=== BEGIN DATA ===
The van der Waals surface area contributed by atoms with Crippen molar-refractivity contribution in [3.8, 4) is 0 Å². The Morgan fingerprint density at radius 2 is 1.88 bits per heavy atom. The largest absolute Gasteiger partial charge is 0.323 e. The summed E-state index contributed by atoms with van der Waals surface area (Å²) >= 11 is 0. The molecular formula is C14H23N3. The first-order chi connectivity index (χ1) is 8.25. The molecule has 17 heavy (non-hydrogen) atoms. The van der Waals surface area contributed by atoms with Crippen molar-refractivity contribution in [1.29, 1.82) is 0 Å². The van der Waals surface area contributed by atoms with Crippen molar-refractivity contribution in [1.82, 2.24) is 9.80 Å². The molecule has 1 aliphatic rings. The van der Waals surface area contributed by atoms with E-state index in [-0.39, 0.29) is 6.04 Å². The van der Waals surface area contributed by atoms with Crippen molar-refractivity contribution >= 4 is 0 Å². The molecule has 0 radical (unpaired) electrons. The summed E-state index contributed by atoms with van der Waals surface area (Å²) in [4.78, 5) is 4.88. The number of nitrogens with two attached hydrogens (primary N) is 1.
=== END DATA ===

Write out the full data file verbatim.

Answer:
The van der Waals surface area contributed by atoms with Crippen molar-refractivity contribution in [3.8, 4) is 0 Å². The Morgan fingerprint density at radius 2 is 1.88 bits per heavy atom. The largest absolute Gasteiger partial charge is 0.323 e. The summed E-state index contributed by atoms with van der Waals surface area (Å²) >= 11 is 0. The molecular formula is C14H23N3. The first-order chi connectivity index (χ1) is 8.25. The molecule has 17 heavy (non-hydrogen) atoms. The van der Waals surface area contributed by atoms with Crippen molar-refractivity contribution in [1.29, 1.82) is 0 Å². The van der Waals surface area contributed by atoms with Crippen molar-refractivity contribution in [1.82, 2.24) is 9.80 Å². The molecule has 1 aliphatic rings. The van der Waals surface area contributed by atoms with E-state index in [-0.39, 0.29) is 6.04 Å². The van der Waals surface area contributed by atoms with Crippen molar-refractivity contribution >= 4 is 0 Å². The molecule has 0 radical (unpaired) electrons. The summed E-state index contributed by atoms with van der Waals surface area (Å²) in [4.78, 5) is 4.88. The number of nitrogens with two attached hydrogens (primary N) is 1.